For multi-national companies operating in China there is also a balance to be struck between adopting an approach that’s consistent with the global strategy and tailoring actions and communications to the local context.  

What are the issues that companies in Greater China are facing?
My colleagues in China are clear that environmental issues will continue to take a front seat in the ESG debate - particularly with Xi Jinping’s carbon neutrality target for China. But social issues are rising up the agenda. The Hong Kong Stock Exchange’s new disclosure rules upgraded companies’ social KPIs and businesses are already facing much more scrutiny of supply chain issues.
More broadly though, more companies in Greater China need to start recognising the opportunities created by ESG. Most businesses are currently focused on the regulatory requirements they need to manage. The next step is integrating ESG into product, operations, financing and people strategies in order to create commercial value.

How does ESG affect communicators?
Communicators have a critical role in the development of ESG strategies. They bring the stakeholder voice to the table - helping companies understand which issues shareholders, customers, employees and policy makers care about and the trends that may change expectations.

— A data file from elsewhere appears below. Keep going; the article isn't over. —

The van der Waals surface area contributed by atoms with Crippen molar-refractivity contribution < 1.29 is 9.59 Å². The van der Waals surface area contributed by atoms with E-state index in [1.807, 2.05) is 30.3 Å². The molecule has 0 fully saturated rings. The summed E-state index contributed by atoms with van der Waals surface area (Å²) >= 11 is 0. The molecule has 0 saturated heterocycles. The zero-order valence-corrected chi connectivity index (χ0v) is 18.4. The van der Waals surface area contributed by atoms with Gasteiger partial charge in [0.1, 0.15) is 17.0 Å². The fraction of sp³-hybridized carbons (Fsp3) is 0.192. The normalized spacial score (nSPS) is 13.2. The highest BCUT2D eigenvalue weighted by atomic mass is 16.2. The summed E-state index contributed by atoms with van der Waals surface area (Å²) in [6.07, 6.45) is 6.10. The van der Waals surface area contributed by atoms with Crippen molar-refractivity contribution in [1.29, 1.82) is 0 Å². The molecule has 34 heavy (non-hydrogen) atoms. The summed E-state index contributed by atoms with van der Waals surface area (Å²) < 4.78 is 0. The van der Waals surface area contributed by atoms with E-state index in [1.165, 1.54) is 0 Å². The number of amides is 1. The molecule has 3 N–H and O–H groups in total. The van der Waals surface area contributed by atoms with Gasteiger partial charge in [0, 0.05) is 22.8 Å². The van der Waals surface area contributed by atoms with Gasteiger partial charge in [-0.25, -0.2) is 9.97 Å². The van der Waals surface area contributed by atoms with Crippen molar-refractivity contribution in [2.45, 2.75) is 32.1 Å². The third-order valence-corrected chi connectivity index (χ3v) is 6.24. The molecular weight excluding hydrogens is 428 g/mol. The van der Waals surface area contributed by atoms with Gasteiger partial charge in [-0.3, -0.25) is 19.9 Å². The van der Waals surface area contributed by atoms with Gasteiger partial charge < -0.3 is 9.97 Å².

Companies that are strong ESG communicators have a clearly defined purpose with ESG integrated fully into their corporate narrative. This means building the right messages into the equity case, employee value proposition and corporate communications.  Businesses need good disclosure to build credibility, but the best companies go beyond that to tell stories that convey the character of their organisation and its values. And communicators have a critical role in ensuring that these are relevant and tailored to each market.

What is the best practice for ESG?
We have a three-step process for helping companies develop their ESG strategy and communications. First, we work with them to develop strategy by identifying which ESG issues are most important to their reputation, where better communication can make a difference and where action is required - using perception studies, benchmarking and trend analysis. Then we help businesses define what they stand for - whether it’s their purpose and values, the investor story or their position on key issues like climate change - testing messages to ensure they resonate with the target audience. Finally, we help get the message out with integrated campaigns that are best used in class media and digital strategies as well as targeted investor, employee and government engagement.

There are two keys to making this work. First, it’s critical to work across disciplines and break down some of the traditional barriers between communications, investor relations and public affairs.  Second, companies can build support more effectively when they consult employees and shareholders on their plans and make them partners in decisions. ESG communications work best when they are a conversation not a broadcast.